Mr. Tannahill began collecting decorative art but switched to modern art in the 1930s. Like Mr. Phillips, he came from a moneyed background; his maternal family had founded the J.L. Hudson department store. Even the Great Depression did not affect his wealth.
From 1930 to 1939, he built a collection unrivaled by most others. He also became a strong supporter of the Detroit Institute of Arts. Mr. Tannahill left more than 400 objects to the institute when he died in 1967. Fifty-seven, including masterpieces by Paul Cezanne, Vincent van Gogh, Henri Matisse and Pablo Picasso, are in the Phillips show, juxtaposed with some 15 works from the Phillips.
Mrs. Post, Mr. Phillips and Mr. Tannahill were not the first collectors to make art an integral part of their homes.
Prosperous Dutch and Flemish burghers of the 17th century were avid collectors and housed their smaller treasures in "collectors' cabinets" or "kunstkamers." In 1995, the National Gallery re-created these "cabinets" — a series of three small rooms — and is showing a selection of small-scaled Northern European portraits from the Walters Art Gallery in Baltimore.
The new Italian Cabinet Galleries are meant to evoke interiors of Italian Renaissance palaces or villas. They display paintings and precious objects kept in the small private chambers or studies of princes, humanists and wealthy merchants.
This season has one blockbuster, "Art Nouveau, 1890-1914," and it comes from England. Organized by the Victoria and Albert Museum in London in association with the National Gallery, it is the largest and most comprehensive exhibit of the style ever presented. The show is scheduled Oct. 8 through Jan. 28.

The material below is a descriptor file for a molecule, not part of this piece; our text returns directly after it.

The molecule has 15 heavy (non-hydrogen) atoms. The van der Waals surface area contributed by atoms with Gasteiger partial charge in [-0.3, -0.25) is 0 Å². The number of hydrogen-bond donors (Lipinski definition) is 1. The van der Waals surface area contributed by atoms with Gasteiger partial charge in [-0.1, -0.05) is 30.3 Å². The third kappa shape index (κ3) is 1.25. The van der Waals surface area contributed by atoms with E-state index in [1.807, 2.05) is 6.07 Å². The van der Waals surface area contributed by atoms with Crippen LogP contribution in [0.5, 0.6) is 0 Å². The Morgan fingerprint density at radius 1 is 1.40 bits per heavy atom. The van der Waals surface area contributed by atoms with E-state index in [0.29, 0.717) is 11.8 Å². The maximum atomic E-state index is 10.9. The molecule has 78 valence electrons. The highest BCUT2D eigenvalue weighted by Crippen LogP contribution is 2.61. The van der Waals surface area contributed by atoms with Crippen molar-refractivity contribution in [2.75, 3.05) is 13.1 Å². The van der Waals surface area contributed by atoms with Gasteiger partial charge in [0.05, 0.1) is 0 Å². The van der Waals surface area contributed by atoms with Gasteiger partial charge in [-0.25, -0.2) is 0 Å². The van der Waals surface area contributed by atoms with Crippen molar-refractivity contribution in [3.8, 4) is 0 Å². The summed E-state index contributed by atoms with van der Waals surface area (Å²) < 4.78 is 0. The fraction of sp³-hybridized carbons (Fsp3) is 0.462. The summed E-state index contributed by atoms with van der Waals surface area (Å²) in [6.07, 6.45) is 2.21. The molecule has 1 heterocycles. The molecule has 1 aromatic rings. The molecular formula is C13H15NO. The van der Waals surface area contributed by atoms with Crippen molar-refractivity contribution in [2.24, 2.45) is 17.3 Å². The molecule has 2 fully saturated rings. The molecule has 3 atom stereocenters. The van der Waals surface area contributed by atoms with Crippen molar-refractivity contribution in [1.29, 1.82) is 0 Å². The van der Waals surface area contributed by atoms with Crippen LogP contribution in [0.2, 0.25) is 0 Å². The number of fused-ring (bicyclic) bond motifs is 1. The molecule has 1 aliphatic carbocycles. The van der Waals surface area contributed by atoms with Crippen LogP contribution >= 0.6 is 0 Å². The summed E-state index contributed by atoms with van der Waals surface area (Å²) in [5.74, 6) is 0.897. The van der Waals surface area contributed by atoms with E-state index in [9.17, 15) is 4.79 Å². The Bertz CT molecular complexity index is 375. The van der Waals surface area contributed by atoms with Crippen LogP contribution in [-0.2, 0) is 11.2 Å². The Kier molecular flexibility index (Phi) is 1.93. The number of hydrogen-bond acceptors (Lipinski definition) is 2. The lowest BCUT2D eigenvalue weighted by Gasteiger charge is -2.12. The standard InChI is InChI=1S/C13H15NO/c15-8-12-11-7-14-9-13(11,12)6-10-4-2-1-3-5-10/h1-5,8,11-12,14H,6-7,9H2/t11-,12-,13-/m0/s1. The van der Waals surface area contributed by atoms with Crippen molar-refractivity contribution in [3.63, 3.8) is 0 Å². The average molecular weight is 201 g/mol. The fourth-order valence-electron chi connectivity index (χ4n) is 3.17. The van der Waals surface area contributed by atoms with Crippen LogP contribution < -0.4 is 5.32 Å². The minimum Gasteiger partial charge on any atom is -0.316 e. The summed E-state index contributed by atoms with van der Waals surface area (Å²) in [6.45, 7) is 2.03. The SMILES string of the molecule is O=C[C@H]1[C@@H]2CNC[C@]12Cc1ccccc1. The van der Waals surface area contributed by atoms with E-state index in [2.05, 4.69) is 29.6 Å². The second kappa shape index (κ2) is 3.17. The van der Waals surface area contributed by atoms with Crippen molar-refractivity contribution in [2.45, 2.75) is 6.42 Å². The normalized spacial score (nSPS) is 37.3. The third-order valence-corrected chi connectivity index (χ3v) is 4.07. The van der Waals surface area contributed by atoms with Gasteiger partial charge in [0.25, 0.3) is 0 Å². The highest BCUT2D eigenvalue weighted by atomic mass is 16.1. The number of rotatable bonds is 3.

Art nouveau (French for "new art") began as an exuberant decorative art movement in reaction to conservative academic 19th-century styles. The fin-de-siecle style was richly ornamental and asymmetrical and characterized by tense, flowing lines similar to twining plant tendrils. It was most successful in furniture, jewelry and book design and illustration.
Art by more than 150 artists and designers makes up the 350-work show of painting, sculpture, graphics, glass, ceramics, textiles, furniture, jewelry and architecture. Outstanding examples of architecture are a Glasgow, Scotland, luncheon room designed by Charles Rennie Mackintosh; a Paris Metropolitain (or Metro) entrance by Hector Guimard; and a double parlor from a Turin, Italy, villa by Agostino Lauro.
The Washington area long has offered stellar exhibits of Asian art, and this season is no exception. Of particular interest is "Asian Traditions in Clay: The Hauge Gifts" at the Arthur M. Sackler Gallery (Oct. 29 through April 22). Local collectors Osborne and Gratia Hauge and Victor and Takako Hauge gave the Sackler a substantial number of ceramics between 1996 and 1998.
These 84 vessels from three groups of Asian ceramics — ancient Iranian painted or burnished earthenware, glazed earthenwares from Islamic Iran and Iraq, and glazed stoneware from the Khmer Empire (centered in present-day Cambodia) — are exhibited for the first time.
Related to the Hauge exhibit is "Storage Jars of Asia," a show of big Chinese containers used for shipments to Japan, Indonesia and the Philippines. It is scheduled from Oct. 29 through March 10 at the Freer Gallery of Art.